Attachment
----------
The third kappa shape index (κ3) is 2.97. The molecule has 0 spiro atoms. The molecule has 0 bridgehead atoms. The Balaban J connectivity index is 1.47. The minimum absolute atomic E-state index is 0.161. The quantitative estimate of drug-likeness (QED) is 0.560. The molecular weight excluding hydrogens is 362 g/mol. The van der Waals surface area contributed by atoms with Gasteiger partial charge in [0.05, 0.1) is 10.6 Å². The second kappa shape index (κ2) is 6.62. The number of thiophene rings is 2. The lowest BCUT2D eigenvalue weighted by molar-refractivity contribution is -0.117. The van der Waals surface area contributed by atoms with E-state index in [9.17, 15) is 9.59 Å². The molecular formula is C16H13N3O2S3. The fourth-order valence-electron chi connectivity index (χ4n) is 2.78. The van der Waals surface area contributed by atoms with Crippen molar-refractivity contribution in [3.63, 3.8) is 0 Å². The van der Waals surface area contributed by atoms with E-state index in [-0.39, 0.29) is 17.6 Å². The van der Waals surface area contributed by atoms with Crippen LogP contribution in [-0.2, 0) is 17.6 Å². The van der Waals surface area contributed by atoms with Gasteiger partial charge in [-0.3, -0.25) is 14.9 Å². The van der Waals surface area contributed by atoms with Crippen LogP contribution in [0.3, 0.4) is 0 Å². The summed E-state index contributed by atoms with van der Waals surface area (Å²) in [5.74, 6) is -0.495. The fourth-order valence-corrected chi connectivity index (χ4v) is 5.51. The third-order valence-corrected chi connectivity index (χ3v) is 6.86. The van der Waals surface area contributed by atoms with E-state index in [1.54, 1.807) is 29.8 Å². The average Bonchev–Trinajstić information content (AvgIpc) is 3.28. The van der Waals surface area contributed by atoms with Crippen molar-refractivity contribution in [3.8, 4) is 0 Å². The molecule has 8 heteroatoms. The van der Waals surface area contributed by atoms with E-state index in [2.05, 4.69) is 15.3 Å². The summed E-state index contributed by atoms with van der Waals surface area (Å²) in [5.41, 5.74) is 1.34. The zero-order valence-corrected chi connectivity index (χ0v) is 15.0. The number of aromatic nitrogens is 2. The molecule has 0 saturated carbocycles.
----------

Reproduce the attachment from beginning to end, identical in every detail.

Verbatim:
The third kappa shape index (κ3) is 2.97. The molecule has 0 spiro atoms. The molecule has 0 bridgehead atoms. The Balaban J connectivity index is 1.47. The minimum absolute atomic E-state index is 0.161. The quantitative estimate of drug-likeness (QED) is 0.560. The molecular weight excluding hydrogens is 362 g/mol. The van der Waals surface area contributed by atoms with Gasteiger partial charge in [0.05, 0.1) is 10.6 Å². The second kappa shape index (κ2) is 6.62. The number of thiophene rings is 2. The lowest BCUT2D eigenvalue weighted by molar-refractivity contribution is -0.117. The van der Waals surface area contributed by atoms with E-state index in [9.17, 15) is 9.59 Å². The molecular formula is C16H13N3O2S3. The fourth-order valence-electron chi connectivity index (χ4n) is 2.78. The van der Waals surface area contributed by atoms with Crippen molar-refractivity contribution in [3.63, 3.8) is 0 Å². The van der Waals surface area contributed by atoms with E-state index in [-0.39, 0.29) is 17.6 Å². The van der Waals surface area contributed by atoms with Crippen LogP contribution in [-0.2, 0) is 17.6 Å². The van der Waals surface area contributed by atoms with Gasteiger partial charge in [-0.3, -0.25) is 14.9 Å². The van der Waals surface area contributed by atoms with Crippen LogP contribution in [0.3, 0.4) is 0 Å². The summed E-state index contributed by atoms with van der Waals surface area (Å²) in [5.74, 6) is -0.495. The fourth-order valence-corrected chi connectivity index (χ4v) is 5.51. The third-order valence-corrected chi connectivity index (χ3v) is 6.86. The van der Waals surface area contributed by atoms with E-state index in [1.54, 1.807) is 29.8 Å². The average Bonchev–Trinajstić information content (AvgIpc) is 3.28. The van der Waals surface area contributed by atoms with Crippen molar-refractivity contribution in [3.8, 4) is 0 Å². The molecule has 8 heteroatoms. The van der Waals surface area contributed by atoms with E-state index in [2.05, 4.69) is 15.3 Å². The summed E-state index contributed by atoms with van der Waals surface area (Å²) in [5.41, 5.74) is 1.34. The zero-order valence-corrected chi connectivity index (χ0v) is 15.0. The number of aromatic nitrogens is 2. The molecule has 0 saturated carbocycles.